Il contributo dal Giappone per il XIII International Conference of BIEN di luglio 2010 tenutosi all’università di San Paolo in Brasile. (in inglese)
XIII International Conference of BIEN
July 2nd 2010, Universidade de Sao Paulo, Brazil
What Is To Be Done? : Political Change after the Economic Crisis and Basic Income Discourse in Japan
Toru Yamamori* (Translated by Brian Small**)
Employment insecurity after the financial crisis of 2007, finally destroyed the “We are all middle class” myth. Another result of the crisis was the defeat of the Liberal Democratic Party (the LDP). After over half a century as the majority party in the Diet, the LDP lost the 2009 election to the Democratic Party of Japan (the DPJ). A prominent economist made the statement “The income security and household subsidies indicated in the DPJ’s manifesto ultimately lead to the Basic Income discussed in Western Europe”(Ito, 2009). In this vein, the DPJ’s Tax Policy Investigation Committee organized seminars on the topic of Basic Income in which I, and two other experts, gave presentations.
However the DPJ has never officially endorsed the Basic Income policy. Media treatment of Basic Income is extremely rare, and, even among people knowledgeable of the policy, the majority is of the view that the guarantee is not in accordance with the traditional ethics of Japanese society.
The goal of this paper to show the role we see starting to be played by the debate over Basic Income during the past few years of economic crisis and political change.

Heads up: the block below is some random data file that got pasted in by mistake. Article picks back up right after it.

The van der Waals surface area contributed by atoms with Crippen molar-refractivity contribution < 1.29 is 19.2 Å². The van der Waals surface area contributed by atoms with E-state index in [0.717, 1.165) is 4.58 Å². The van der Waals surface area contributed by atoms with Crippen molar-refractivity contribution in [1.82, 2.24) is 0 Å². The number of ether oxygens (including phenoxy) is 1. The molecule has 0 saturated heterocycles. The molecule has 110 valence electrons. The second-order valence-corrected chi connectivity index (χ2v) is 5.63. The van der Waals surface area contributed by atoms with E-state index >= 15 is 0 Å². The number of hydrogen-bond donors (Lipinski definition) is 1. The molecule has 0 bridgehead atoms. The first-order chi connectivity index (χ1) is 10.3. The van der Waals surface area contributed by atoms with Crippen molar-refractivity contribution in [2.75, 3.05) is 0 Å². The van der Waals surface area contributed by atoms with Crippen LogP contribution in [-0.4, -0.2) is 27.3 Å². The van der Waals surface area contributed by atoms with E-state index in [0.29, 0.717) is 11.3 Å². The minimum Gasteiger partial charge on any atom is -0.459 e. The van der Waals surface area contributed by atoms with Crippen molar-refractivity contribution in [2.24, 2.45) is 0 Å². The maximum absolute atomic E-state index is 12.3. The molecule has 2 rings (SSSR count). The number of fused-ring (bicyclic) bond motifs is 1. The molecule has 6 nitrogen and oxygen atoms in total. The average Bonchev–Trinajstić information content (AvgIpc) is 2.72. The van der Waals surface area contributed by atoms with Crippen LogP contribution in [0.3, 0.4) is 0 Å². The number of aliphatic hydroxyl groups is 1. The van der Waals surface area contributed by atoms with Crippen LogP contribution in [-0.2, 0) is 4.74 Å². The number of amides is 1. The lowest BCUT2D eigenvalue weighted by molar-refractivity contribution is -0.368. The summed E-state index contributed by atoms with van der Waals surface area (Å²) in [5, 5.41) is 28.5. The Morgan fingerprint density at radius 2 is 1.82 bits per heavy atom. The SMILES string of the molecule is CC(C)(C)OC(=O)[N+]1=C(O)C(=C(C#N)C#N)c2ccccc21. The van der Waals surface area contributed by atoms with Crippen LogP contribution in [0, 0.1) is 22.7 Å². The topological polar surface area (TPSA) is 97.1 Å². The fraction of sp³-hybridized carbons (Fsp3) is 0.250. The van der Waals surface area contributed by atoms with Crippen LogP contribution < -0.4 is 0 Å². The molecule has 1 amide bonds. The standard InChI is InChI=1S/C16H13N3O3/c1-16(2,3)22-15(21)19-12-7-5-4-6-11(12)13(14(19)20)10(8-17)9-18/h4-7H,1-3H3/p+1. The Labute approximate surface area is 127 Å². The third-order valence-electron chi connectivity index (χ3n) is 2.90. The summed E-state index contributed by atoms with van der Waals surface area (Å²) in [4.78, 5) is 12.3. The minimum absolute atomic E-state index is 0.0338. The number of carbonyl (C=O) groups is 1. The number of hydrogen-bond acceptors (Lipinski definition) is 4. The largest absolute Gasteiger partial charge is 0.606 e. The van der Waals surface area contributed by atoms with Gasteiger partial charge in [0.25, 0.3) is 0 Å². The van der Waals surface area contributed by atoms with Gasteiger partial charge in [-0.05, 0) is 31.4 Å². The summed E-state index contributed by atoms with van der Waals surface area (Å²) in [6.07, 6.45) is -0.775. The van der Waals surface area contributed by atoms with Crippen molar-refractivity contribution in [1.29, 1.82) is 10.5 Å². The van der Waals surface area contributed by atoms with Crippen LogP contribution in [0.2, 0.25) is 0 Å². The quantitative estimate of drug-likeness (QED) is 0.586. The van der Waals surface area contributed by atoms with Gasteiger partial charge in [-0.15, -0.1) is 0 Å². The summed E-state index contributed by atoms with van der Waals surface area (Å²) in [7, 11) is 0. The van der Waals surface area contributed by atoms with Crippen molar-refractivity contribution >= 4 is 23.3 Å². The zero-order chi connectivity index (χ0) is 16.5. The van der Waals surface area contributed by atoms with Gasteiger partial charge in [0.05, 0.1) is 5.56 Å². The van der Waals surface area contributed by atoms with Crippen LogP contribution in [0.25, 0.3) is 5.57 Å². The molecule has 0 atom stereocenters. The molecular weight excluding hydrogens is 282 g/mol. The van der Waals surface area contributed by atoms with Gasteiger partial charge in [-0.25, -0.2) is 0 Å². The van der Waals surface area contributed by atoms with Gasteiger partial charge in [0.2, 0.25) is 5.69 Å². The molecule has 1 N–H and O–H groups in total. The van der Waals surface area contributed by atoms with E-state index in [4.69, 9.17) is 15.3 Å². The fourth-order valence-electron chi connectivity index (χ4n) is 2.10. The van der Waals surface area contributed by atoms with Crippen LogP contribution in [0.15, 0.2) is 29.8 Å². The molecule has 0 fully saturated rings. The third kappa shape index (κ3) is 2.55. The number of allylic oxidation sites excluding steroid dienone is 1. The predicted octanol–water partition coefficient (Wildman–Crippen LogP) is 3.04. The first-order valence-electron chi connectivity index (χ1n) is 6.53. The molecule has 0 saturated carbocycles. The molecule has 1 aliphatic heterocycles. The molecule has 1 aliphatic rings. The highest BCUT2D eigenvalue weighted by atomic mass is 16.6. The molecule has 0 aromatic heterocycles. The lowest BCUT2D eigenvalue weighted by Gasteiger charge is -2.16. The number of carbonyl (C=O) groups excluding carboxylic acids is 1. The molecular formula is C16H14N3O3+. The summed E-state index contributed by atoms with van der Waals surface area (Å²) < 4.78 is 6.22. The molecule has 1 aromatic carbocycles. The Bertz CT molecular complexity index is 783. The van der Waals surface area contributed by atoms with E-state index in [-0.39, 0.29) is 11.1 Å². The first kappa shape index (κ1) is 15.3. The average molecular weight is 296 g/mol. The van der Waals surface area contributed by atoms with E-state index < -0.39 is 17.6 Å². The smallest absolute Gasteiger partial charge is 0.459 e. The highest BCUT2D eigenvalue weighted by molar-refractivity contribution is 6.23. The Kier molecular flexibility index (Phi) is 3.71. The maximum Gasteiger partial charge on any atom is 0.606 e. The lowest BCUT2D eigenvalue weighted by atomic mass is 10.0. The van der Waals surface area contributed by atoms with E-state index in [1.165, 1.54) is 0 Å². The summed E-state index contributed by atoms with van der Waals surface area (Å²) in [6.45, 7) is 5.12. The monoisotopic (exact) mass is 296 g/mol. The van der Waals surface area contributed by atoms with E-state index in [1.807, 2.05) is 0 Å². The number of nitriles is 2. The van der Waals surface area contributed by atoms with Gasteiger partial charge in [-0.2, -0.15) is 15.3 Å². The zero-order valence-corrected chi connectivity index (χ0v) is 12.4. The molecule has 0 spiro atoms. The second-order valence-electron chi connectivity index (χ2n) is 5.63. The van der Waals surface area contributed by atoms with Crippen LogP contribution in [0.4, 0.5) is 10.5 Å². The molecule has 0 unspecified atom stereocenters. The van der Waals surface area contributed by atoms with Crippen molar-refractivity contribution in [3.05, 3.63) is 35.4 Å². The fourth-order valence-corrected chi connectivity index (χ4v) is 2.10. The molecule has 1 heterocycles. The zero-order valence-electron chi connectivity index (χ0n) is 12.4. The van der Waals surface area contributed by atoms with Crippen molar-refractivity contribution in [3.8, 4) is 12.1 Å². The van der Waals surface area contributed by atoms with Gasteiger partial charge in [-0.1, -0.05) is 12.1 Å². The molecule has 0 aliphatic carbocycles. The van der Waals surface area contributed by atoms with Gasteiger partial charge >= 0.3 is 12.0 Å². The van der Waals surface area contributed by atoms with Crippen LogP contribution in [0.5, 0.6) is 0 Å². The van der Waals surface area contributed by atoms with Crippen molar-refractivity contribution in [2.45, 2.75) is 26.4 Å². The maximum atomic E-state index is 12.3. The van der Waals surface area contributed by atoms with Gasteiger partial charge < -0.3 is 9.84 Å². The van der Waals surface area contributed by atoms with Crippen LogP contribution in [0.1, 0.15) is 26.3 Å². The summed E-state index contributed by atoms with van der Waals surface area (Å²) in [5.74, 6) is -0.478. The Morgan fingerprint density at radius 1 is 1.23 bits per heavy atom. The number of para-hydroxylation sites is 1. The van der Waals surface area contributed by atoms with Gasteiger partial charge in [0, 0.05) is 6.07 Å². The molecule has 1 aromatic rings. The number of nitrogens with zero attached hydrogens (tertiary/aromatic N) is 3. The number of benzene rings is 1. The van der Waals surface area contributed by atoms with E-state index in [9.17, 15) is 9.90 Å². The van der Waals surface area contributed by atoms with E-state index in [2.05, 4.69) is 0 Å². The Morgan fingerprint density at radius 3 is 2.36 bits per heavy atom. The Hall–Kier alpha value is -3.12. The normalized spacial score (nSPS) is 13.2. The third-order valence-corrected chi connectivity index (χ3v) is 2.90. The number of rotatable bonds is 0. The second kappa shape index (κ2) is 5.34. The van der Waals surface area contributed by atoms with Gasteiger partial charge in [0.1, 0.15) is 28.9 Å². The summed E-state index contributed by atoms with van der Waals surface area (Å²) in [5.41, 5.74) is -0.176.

The first section will provide an overview of Japan’s system of income security over the past half century and show the various causes of the current system’s dysfunction. In the second section, following up on the situation just described in the first section, I will cover economic policy and political reality while analyzing the vocabulary to describe the situation. I will point out the lack of a vocabulary used to describe the new direction gradually being taken under the DPJ. After briefly outlining the debate surrounding Basic Income in the third section, I will use the fourth section to propose using the vocabulary accumulated in the BI debate to fill the explanatory gap in discussions of current economic and social policies.
（１）The Myth, the reality, and the collapse of the “Japanese Welfare Society”
After World War II Japan built up an income security system using the Beveridge Report as a blueprint. The Social Insurance pillars were pensions, unemployment insurance and health insurance while social assistance policies were built in as supplementary additions. Pensions and health insurance systems for employed people preceded the establishment, in 1961, of the National Pension and National Health Insurance to cover the self-employed and the non-employed to achieve universal coverage for citizens.
In the second half of the 1960’s, Socialist and Communist party candidates were elected to head local municipalities giving birth to many ‘progressive’ administrations. This led to 1973 becoming known as ‘The Year of Welfare’ as the LDP, fearing for its survival, passed large increases in the social welfare budget. As seen from the inclusion of ‘to insure the completion of a welfare states’ as a goal in the party’s founding declaration of 1955, the LDP was never against welfare state. From the 1950’s to the beginning of the 1970’s, at least as a slogan, the welfare state enjoyed a broad majority of support among citizens.
This support broke down with economic restructuring after the oil shock of 1973. The “Japanese Style Welfare Society” policy paper put out by the LDP in 1979 can be taken as an ideological blueprint for the social security policies of the 1980’s. The paper severely criticizes the welfare state that the party had intended to ‘ensure the completion’ of in its founding declaration. Since the U.K. had ‘pursued equality and social security expansion’ the diagnosis was that U.K. had caught the “English Disease,” a kind of “economic diabetes.”